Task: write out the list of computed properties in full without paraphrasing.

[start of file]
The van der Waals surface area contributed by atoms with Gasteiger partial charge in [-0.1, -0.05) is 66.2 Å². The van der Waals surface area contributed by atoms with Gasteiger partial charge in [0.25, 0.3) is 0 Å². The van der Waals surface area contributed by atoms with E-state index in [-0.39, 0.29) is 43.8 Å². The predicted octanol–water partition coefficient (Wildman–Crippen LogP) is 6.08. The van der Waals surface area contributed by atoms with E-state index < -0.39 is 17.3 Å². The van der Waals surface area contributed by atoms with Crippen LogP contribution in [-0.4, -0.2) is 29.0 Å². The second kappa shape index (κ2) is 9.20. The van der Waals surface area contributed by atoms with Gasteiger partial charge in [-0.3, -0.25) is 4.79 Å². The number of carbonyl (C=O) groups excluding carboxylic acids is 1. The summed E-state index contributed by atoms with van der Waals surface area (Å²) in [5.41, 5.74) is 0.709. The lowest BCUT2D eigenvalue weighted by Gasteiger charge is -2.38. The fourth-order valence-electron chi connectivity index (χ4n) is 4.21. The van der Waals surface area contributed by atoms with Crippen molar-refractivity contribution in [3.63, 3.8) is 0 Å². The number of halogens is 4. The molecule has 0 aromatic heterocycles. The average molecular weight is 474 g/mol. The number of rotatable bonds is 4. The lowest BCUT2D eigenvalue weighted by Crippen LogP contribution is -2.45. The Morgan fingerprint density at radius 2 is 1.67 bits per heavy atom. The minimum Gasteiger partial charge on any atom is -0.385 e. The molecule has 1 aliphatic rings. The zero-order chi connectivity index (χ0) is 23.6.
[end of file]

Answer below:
The van der Waals surface area contributed by atoms with Gasteiger partial charge in [-0.1, -0.05) is 66.2 Å². The van der Waals surface area contributed by atoms with Gasteiger partial charge in [0.25, 0.3) is 0 Å². The van der Waals surface area contributed by atoms with E-state index in [-0.39, 0.29) is 43.8 Å². The predicted octanol–water partition coefficient (Wildman–Crippen LogP) is 6.08. The van der Waals surface area contributed by atoms with E-state index < -0.39 is 17.3 Å². The van der Waals surface area contributed by atoms with Crippen LogP contribution in [-0.4, -0.2) is 29.0 Å². The second kappa shape index (κ2) is 9.20. The van der Waals surface area contributed by atoms with Gasteiger partial charge in [-0.3, -0.25) is 4.79 Å². The number of carbonyl (C=O) groups excluding carboxylic acids is 1. The summed E-state index contributed by atoms with van der Waals surface area (Å²) in [5.41, 5.74) is 0.709. The lowest BCUT2D eigenvalue weighted by Gasteiger charge is -2.38. The fourth-order valence-electron chi connectivity index (χ4n) is 4.21. The van der Waals surface area contributed by atoms with Crippen molar-refractivity contribution in [3.63, 3.8) is 0 Å². The number of halogens is 4. The molecule has 0 aromatic heterocycles. The average molecular weight is 474 g/mol. The number of rotatable bonds is 4. The lowest BCUT2D eigenvalue weighted by Crippen LogP contribution is -2.45. The Morgan fingerprint density at radius 2 is 1.67 bits per heavy atom. The minimum Gasteiger partial charge on any atom is -0.385 e. The molecule has 1 aliphatic rings. The zero-order chi connectivity index (χ0) is 23.6.